SSI Cable Corp. creates its Stainless Steel Advantage coaxial cable assemblies using stainlesssteel- jacketed coaxial cable with welded cable/connector interfaces for applications requiring the highest reliability albeit with limited flexibility. The cable assemblies employ a stainless-steel jacket over a thin copper outer conductor, providing excellent SE performance with high corrosion resistance. A copper outer conductor is used for optimum conductivity. The cables are available with outside diameters of 0.093, 0.145, and 0.240 in. with solid, medium-loss, and low-loss PTFE dielectrics.

EZ Form Cable Corp. produces the EZFlex 141 handformable cable as a compromise between the high performance of semi-rigid cables and the versatility of flexible cables. It is a 0.141-in.-diameter coaxial cable with silver-plated, copper-clad steel center conductor, solid PTFE dielectric, and tin-plated copper braid. It uses a silverplated copper-clad steel wire inner conductor and 0.117-in. nominal diameter solid PTFE dielectric and weighs 2 lbs. per 100 ft. The cable has a bend radius of 0.25 in. minimum for a 360-deg. excursion. The velocity of propagation is nominally 69.5 percent while insertion loss is typically 12 dB/100 ft. at 1 GHz and 29 dB/100 ft. at 5 GHz.

A number of firms offer coaxial cable assemblies for use with vector network analyzers (VNAs) and other microwave test equipment, including Mini-Circuits, MegaPhase, Pasternack Enterprises, Micro-Coax, Teledyne Storm Products, Agilent Technologies, and Anritsu. For example, Huber + Suhner, a leading provider of both RF/microwave and optical cables, has developed the SUCOFLEX 307 and RG393 cables for RF power measurements. Designed to handle high power levels with low insertion loss and high stability, the firm supports the cables with power terminations for use at power levels to 100 W and frequencies to 6 GHz and attenuations for use at power levels to 300 W and frequencies to 6 GHz. Florida RF Labs offers its Lab-Flex line of high-reliability flexible coaxial cable assemblies for measurement applications. Available with diameters from 0.135 to 0.335 in., the 0.312-in.-diameter cables can be used to 31 GHz and can handle as much as 740 W at 1 GHz. They have a minimum bend radius of 1.50 in. and feature 39.5 dB insertion loss per 100 ft. of cable at 18 GHz. Mini-Circuits, one of the newer players in the test cable assembly market, offers standard cable lengths from stock. Its CBL-series test cables, which are available with a wide range of connectors, are usable from DC to 18 GHz and are rated for 20,000 flexures without failure.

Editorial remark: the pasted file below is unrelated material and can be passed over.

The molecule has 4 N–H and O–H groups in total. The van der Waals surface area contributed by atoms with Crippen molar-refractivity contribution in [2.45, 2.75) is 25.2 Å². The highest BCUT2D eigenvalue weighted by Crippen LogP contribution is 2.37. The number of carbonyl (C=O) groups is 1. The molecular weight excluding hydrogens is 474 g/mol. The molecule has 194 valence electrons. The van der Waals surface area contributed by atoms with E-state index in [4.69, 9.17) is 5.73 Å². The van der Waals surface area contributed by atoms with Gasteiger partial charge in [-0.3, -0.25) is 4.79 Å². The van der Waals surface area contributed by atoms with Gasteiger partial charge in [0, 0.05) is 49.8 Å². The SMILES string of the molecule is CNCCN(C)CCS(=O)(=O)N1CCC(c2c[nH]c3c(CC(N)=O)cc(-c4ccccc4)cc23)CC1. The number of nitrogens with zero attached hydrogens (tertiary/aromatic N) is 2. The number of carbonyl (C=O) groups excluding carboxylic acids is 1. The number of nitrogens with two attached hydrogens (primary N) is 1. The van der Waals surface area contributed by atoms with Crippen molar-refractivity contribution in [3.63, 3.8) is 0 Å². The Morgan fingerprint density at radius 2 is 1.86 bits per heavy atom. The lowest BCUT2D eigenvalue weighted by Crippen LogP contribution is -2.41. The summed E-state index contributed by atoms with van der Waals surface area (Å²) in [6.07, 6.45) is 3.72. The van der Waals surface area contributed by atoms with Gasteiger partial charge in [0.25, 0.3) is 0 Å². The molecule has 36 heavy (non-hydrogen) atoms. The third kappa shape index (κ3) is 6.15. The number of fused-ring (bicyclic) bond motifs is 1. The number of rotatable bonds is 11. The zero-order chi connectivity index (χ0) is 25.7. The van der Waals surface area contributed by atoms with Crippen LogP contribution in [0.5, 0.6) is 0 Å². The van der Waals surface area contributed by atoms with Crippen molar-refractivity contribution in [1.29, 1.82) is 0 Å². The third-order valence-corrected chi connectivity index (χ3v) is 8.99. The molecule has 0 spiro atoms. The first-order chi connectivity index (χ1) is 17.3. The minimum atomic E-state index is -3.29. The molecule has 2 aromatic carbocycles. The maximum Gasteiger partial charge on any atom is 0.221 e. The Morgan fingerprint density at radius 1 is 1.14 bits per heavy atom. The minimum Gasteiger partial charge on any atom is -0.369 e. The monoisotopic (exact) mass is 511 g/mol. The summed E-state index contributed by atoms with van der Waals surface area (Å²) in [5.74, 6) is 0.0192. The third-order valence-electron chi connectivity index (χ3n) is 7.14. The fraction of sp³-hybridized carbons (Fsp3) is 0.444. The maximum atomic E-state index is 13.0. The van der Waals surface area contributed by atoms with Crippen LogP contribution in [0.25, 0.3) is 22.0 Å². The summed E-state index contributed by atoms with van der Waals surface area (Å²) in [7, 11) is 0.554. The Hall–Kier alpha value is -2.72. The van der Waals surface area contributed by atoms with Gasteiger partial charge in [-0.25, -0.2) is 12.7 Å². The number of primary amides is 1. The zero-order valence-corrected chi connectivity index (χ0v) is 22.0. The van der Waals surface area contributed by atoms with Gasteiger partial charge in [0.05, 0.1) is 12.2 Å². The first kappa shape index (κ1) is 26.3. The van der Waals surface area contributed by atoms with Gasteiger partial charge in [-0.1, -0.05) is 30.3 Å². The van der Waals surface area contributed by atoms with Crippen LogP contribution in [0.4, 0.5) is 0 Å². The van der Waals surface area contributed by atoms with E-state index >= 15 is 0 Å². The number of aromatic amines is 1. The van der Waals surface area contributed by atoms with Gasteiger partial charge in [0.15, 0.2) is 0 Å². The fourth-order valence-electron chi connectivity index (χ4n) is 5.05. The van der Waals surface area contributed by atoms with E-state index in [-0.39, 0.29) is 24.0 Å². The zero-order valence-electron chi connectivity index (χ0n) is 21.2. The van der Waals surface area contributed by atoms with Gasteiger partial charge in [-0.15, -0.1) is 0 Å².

Although connectors would appear to be fairly mundane, enhancements occur on a regular basis to improve reliability or electrical performance. For example, last year Tyco Electronics announced a snap-lock SMA connector designed to mate with standard SMA connectors for simple, reliable links. Suitable for use through 6 GHz, the connector's inner fingers slide over the threads of a conventional SMA connector and lock into place by engaging the other connector's outer collar. The connector pair can be disengaged by pulling back on the snap-lock connector's outer collar, making them ideal for measurement applications. The snap-lock SMA connectors are available in a variety of configurations, including in straight and right-angle forms.

Radiall grew its QMA line of connectors with the addition of high-density waterproof QMA (WQMA) connectors with snapon Quick-Lock technology. They are rated at 200 W power at 1 GHz and temperatures from -40 to +105C as well as for at least 100 mating cycles The RoHS-compliant connectors feature enhanced corrosion resistance to weather hostile environments.

RF Connectors, a division of RF Industries, supplies a wide variety of coaxial connectors, including 1- , 2.9-, and 3.5-mm connectors, 7/16 connectors, BNC, Type N, SMA, and TNC connectors. Another division of RF Industries, Aviel Electronics (, has improved the SMB connector by adding a push-lock feature to the standard MILSTD- 348 snap-on coupling mechanism increasing the disengagement force to at least 5 lbs. A locking shell pushes over the mated interfaces, locking the interface while allowing full rotation of the mated pair. Pulling back the shell allows the interfaces to be disengaged. The mating pairs include a right angle plug with crimp attachment for RG-174U cable. These enhanced SMB connectors are usable to 10 GHz.